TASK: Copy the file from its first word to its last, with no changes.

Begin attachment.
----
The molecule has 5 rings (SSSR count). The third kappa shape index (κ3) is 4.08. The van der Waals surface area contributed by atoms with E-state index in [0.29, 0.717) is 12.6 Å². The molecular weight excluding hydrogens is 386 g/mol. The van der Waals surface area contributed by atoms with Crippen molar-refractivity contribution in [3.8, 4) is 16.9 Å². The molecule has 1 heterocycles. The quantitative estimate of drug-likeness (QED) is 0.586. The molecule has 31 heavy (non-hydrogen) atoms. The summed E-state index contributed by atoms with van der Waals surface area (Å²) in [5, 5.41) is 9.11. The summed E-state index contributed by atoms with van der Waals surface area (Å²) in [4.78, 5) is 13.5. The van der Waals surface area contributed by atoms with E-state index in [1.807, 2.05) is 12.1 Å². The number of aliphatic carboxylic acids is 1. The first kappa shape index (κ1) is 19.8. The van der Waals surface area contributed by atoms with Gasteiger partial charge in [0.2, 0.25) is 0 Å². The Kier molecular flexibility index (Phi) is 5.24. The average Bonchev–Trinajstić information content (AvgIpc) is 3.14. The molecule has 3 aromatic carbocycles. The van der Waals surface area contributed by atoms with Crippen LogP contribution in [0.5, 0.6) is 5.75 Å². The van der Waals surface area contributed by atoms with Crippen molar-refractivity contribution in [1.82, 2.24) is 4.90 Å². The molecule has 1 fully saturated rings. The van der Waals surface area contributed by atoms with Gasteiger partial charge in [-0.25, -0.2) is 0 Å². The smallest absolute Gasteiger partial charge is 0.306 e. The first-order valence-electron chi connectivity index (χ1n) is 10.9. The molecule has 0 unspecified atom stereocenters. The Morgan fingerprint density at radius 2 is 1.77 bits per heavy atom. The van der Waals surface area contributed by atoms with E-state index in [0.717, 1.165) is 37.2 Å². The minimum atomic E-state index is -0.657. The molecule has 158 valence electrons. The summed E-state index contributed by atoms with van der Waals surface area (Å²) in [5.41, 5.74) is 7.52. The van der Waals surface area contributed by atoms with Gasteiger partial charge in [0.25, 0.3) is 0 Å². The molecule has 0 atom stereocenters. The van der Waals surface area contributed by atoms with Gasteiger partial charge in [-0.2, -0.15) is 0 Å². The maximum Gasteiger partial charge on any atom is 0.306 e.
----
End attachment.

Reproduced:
The molecule has 5 rings (SSSR count). The third kappa shape index (κ3) is 4.08. The van der Waals surface area contributed by atoms with E-state index in [0.29, 0.717) is 12.6 Å². The molecular weight excluding hydrogens is 386 g/mol. The van der Waals surface area contributed by atoms with Crippen molar-refractivity contribution in [3.8, 4) is 16.9 Å². The molecule has 1 heterocycles. The quantitative estimate of drug-likeness (QED) is 0.586. The molecule has 31 heavy (non-hydrogen) atoms. The summed E-state index contributed by atoms with van der Waals surface area (Å²) in [5, 5.41) is 9.11. The summed E-state index contributed by atoms with van der Waals surface area (Å²) in [4.78, 5) is 13.5. The van der Waals surface area contributed by atoms with E-state index in [1.807, 2.05) is 12.1 Å². The number of aliphatic carboxylic acids is 1. The first kappa shape index (κ1) is 19.8. The van der Waals surface area contributed by atoms with Gasteiger partial charge in [0.2, 0.25) is 0 Å². The Kier molecular flexibility index (Phi) is 5.24. The average Bonchev–Trinajstić information content (AvgIpc) is 3.14. The molecule has 3 aromatic carbocycles. The van der Waals surface area contributed by atoms with Crippen LogP contribution in [0.5, 0.6) is 5.75 Å². The van der Waals surface area contributed by atoms with Crippen molar-refractivity contribution in [1.82, 2.24) is 4.90 Å². The molecule has 1 fully saturated rings. The van der Waals surface area contributed by atoms with Gasteiger partial charge in [-0.25, -0.2) is 0 Å². The smallest absolute Gasteiger partial charge is 0.306 e. The first-order valence-electron chi connectivity index (χ1n) is 10.9. The molecule has 0 unspecified atom stereocenters. The Morgan fingerprint density at radius 2 is 1.77 bits per heavy atom. The van der Waals surface area contributed by atoms with E-state index in [0.717, 1.165) is 37.2 Å². The minimum atomic E-state index is -0.657. The molecule has 158 valence electrons. The summed E-state index contributed by atoms with van der Waals surface area (Å²) in [5.41, 5.74) is 7.52. The van der Waals surface area contributed by atoms with Gasteiger partial charge in [0.25, 0.3) is 0 Å². The molecule has 0 atom stereocenters. The van der Waals surface area contributed by atoms with Gasteiger partial charge in [-0.2, -0.15) is 0 Å². The maximum Gasteiger partial charge on any atom is 0.306 e.